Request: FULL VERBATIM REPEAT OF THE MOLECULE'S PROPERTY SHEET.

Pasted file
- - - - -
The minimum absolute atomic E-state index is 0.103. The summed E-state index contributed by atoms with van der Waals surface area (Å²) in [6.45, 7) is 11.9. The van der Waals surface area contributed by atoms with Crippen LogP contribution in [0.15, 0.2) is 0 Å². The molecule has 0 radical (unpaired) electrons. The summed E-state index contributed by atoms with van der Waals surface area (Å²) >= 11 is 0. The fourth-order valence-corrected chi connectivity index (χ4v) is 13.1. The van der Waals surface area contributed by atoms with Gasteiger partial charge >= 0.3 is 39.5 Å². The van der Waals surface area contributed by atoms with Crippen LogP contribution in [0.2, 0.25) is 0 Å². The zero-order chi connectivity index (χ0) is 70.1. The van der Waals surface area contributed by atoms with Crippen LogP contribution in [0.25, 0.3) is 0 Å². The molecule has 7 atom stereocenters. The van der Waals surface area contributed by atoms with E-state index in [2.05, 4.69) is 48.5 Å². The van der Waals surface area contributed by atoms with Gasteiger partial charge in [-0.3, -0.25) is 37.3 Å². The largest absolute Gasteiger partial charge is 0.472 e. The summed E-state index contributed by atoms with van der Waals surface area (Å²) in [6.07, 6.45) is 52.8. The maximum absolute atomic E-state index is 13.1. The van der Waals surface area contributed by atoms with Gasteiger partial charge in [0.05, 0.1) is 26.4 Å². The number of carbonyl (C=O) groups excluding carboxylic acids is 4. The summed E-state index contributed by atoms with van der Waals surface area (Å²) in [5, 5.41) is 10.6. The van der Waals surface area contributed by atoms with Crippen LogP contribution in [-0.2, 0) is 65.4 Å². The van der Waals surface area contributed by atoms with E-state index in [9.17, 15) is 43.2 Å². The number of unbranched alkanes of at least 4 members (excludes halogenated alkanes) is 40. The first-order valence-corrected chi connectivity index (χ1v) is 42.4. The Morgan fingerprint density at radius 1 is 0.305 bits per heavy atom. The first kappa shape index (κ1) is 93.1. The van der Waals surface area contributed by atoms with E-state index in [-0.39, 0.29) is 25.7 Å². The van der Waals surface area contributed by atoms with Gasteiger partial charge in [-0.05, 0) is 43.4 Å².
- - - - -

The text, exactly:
The minimum absolute atomic E-state index is 0.103. The summed E-state index contributed by atoms with van der Waals surface area (Å²) in [6.45, 7) is 11.9. The van der Waals surface area contributed by atoms with Crippen LogP contribution in [0.15, 0.2) is 0 Å². The molecule has 0 radical (unpaired) electrons. The summed E-state index contributed by atoms with van der Waals surface area (Å²) >= 11 is 0. The fourth-order valence-corrected chi connectivity index (χ4v) is 13.1. The van der Waals surface area contributed by atoms with Gasteiger partial charge >= 0.3 is 39.5 Å². The van der Waals surface area contributed by atoms with Crippen LogP contribution in [0.2, 0.25) is 0 Å². The zero-order chi connectivity index (χ0) is 70.1. The van der Waals surface area contributed by atoms with Crippen LogP contribution in [0.25, 0.3) is 0 Å². The molecule has 7 atom stereocenters. The van der Waals surface area contributed by atoms with E-state index in [2.05, 4.69) is 48.5 Å². The van der Waals surface area contributed by atoms with Gasteiger partial charge in [-0.3, -0.25) is 37.3 Å². The largest absolute Gasteiger partial charge is 0.472 e. The summed E-state index contributed by atoms with van der Waals surface area (Å²) in [6.07, 6.45) is 52.8. The maximum absolute atomic E-state index is 13.1. The van der Waals surface area contributed by atoms with Gasteiger partial charge in [0.05, 0.1) is 26.4 Å². The number of carbonyl (C=O) groups excluding carboxylic acids is 4. The summed E-state index contributed by atoms with van der Waals surface area (Å²) in [5, 5.41) is 10.6. The van der Waals surface area contributed by atoms with Crippen LogP contribution in [-0.2, 0) is 65.4 Å². The van der Waals surface area contributed by atoms with E-state index in [9.17, 15) is 43.2 Å². The number of unbranched alkanes of at least 4 members (excludes halogenated alkanes) is 40. The first-order valence-corrected chi connectivity index (χ1v) is 42.4. The Morgan fingerprint density at radius 1 is 0.305 bits per heavy atom. The first kappa shape index (κ1) is 93.1. The van der Waals surface area contributed by atoms with E-state index in [-0.39, 0.29) is 25.7 Å². The van der Waals surface area contributed by atoms with Gasteiger partial charge in [-0.05, 0) is 43.4 Å².